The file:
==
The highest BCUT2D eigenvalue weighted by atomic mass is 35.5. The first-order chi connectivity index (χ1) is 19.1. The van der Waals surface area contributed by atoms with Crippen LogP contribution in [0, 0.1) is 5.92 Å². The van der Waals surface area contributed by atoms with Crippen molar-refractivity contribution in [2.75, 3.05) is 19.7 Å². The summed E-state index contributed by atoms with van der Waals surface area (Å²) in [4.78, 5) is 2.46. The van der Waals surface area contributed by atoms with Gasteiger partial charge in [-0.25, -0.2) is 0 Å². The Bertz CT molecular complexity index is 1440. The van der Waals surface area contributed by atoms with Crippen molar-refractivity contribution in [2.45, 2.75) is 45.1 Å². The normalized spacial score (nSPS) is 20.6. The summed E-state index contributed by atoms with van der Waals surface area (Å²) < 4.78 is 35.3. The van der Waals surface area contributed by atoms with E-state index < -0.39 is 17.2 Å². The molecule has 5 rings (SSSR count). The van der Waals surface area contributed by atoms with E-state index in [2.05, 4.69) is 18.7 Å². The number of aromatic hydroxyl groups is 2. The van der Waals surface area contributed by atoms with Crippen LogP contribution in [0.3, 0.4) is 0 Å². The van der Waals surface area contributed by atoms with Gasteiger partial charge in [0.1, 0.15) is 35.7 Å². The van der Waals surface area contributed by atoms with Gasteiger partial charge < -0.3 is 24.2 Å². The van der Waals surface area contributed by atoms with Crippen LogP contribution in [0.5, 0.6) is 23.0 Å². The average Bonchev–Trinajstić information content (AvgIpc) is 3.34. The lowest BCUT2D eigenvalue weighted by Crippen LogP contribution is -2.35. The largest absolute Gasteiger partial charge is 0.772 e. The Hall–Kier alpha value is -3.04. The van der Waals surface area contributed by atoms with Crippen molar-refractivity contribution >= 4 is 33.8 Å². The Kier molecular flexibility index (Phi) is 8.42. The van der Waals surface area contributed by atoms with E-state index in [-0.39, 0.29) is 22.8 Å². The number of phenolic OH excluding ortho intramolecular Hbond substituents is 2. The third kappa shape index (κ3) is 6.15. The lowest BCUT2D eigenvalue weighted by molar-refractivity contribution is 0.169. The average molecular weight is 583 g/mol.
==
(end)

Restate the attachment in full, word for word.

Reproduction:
The highest BCUT2D eigenvalue weighted by atomic mass is 35.5. The first-order chi connectivity index (χ1) is 19.1. The van der Waals surface area contributed by atoms with Crippen LogP contribution in [0, 0.1) is 5.92 Å². The van der Waals surface area contributed by atoms with Crippen molar-refractivity contribution in [2.75, 3.05) is 19.7 Å². The summed E-state index contributed by atoms with van der Waals surface area (Å²) in [4.78, 5) is 2.46. The van der Waals surface area contributed by atoms with Gasteiger partial charge in [-0.25, -0.2) is 0 Å². The Bertz CT molecular complexity index is 1440. The van der Waals surface area contributed by atoms with Crippen molar-refractivity contribution in [2.45, 2.75) is 45.1 Å². The normalized spacial score (nSPS) is 20.6. The summed E-state index contributed by atoms with van der Waals surface area (Å²) < 4.78 is 35.3. The van der Waals surface area contributed by atoms with E-state index < -0.39 is 17.2 Å². The molecule has 5 rings (SSSR count). The van der Waals surface area contributed by atoms with E-state index in [2.05, 4.69) is 18.7 Å². The number of aromatic hydroxyl groups is 2. The van der Waals surface area contributed by atoms with Crippen LogP contribution in [0.3, 0.4) is 0 Å². The van der Waals surface area contributed by atoms with Gasteiger partial charge in [0.1, 0.15) is 35.7 Å². The van der Waals surface area contributed by atoms with Gasteiger partial charge < -0.3 is 24.2 Å². The van der Waals surface area contributed by atoms with Crippen LogP contribution in [0.5, 0.6) is 23.0 Å². The average Bonchev–Trinajstić information content (AvgIpc) is 3.34. The lowest BCUT2D eigenvalue weighted by Crippen LogP contribution is -2.35. The largest absolute Gasteiger partial charge is 0.772 e. The Hall–Kier alpha value is -3.04. The van der Waals surface area contributed by atoms with Crippen molar-refractivity contribution >= 4 is 33.8 Å². The Kier molecular flexibility index (Phi) is 8.42. The van der Waals surface area contributed by atoms with E-state index in [-0.39, 0.29) is 22.8 Å². The number of phenolic OH excluding ortho intramolecular Hbond substituents is 2. The third kappa shape index (κ3) is 6.15. The lowest BCUT2D eigenvalue weighted by molar-refractivity contribution is 0.169. The average molecular weight is 583 g/mol.